Under this arrangement, workers receive only a small percentage of the wealth they create for their employers, which is why capitalists created the private ownership of economic production. Such an arrangement provides inordinate power to property holders and leaves non property owners with little besides their labor to sell to the lowest bidder.

Social cooperatives, while imperfect and still forced to compete in capital markets, have provided considerable improvement and a measure of relief for workers over more conventional business models. The largest and most widely known example is the Mondragon cooperative in Spain.

The American worker, like the chattel slave before him, is kept in a state of perpetual ignorance by the Plutocracy for fear that he/she might awaken and rebel. Rebellion was the greatest fear that haunted the dreams of the plantation owners, and the uprisings led by Nat Turner and John Brown continues to trouble the dreams of the ruling clique, which explains why we are under constant surveillance by the government. They are looking for signs of trouble, the tell-tale smoke of social upheaval born of organization.

Students of American history, especially labor history, cannot help but come to the realization that we have been had, sold a defective bill of goods that can never work for us or the rest of the world.

The American dream is a myth that was fabricated in the corporate board rooms of America and perpetuated in the corporate media. Ninety-five percent of the people will never have pie in the sky, no matter how long and hard they work. A life of ease is something that is reserved for the privileged few who do not work and produce nothing. The myth was created to keep the workers striving, and to keep the rabble in line. It is a myth with the power of a paradigm and it has been extremely effective as a method of control and motivation.

If the people ever earnestly study labor history, they are in for an awakening. They will learn about events that transpired in places like Haymarket Square, in Chicago; at Ludlow, Colorado, and in the hills of Matewan, West Virginia; the steel mills of Pittsburgh, Pennsylvania, the knitting mills of Massachusetts, and the rail yards at Martinsburg, West Virginia. The blood of striking workers was spilled at each of these sites by hired thugs—Baldwin-Felts detectives, or state and federal militias and in thousands of other locations across this nation. These events are curiously omitted from the curriculum in our public schools because they might empower the people.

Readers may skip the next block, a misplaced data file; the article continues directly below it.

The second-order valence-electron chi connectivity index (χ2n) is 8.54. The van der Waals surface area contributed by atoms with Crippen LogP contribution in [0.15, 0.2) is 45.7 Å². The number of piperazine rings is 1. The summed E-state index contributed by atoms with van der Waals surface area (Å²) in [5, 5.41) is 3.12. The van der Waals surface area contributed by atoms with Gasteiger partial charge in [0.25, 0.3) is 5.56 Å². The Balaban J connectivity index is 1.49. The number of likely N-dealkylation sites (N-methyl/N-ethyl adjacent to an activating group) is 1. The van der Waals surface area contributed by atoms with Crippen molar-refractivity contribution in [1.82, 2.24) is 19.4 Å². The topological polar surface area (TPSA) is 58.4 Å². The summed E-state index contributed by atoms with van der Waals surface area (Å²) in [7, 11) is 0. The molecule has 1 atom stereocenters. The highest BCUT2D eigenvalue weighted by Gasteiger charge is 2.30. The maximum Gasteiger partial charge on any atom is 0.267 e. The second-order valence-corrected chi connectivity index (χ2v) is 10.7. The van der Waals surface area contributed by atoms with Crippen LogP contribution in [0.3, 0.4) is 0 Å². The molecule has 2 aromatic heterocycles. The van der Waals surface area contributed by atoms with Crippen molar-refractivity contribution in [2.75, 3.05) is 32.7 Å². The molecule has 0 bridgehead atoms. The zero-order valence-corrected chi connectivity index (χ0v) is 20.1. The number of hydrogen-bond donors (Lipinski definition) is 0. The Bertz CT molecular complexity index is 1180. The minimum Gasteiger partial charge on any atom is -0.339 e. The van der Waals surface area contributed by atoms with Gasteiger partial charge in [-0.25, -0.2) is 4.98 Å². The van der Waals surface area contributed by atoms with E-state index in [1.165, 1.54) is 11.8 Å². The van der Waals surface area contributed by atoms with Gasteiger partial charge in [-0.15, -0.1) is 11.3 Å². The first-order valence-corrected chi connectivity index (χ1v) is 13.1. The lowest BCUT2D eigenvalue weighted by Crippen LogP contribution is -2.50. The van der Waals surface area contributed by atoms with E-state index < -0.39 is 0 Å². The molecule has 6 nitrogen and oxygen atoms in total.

We owe something to those courageous souls and we should never allow their remembrance to lapse into an Orwellian memory hole created by historical revisionists. Through their example, we know that America was not always so tame, so indifferent, cowardly, or complacent in the face of injustice. Because of the fierce resistance of workers, we know that we have origins born of struggle and a fighting spirit to be free; a spirit that mostly lies dormant, but is not wholly dead. It is a history that might be re-awakened and taken to heart if we have the courage and the wisdom to embrace it, and to be as strong and tenacious as were our ancestors.

You see, the working people—the men, women, and children who built America’s railroads and highways, who harvested our crops and rendered our meat, and created the economic infrastructure, who fought and died in our imperial wars, have never enjoyed the same rights and privileges as the economic elite and property owners who paid their wages. They were never meant to, not even by the framers of the Constitution.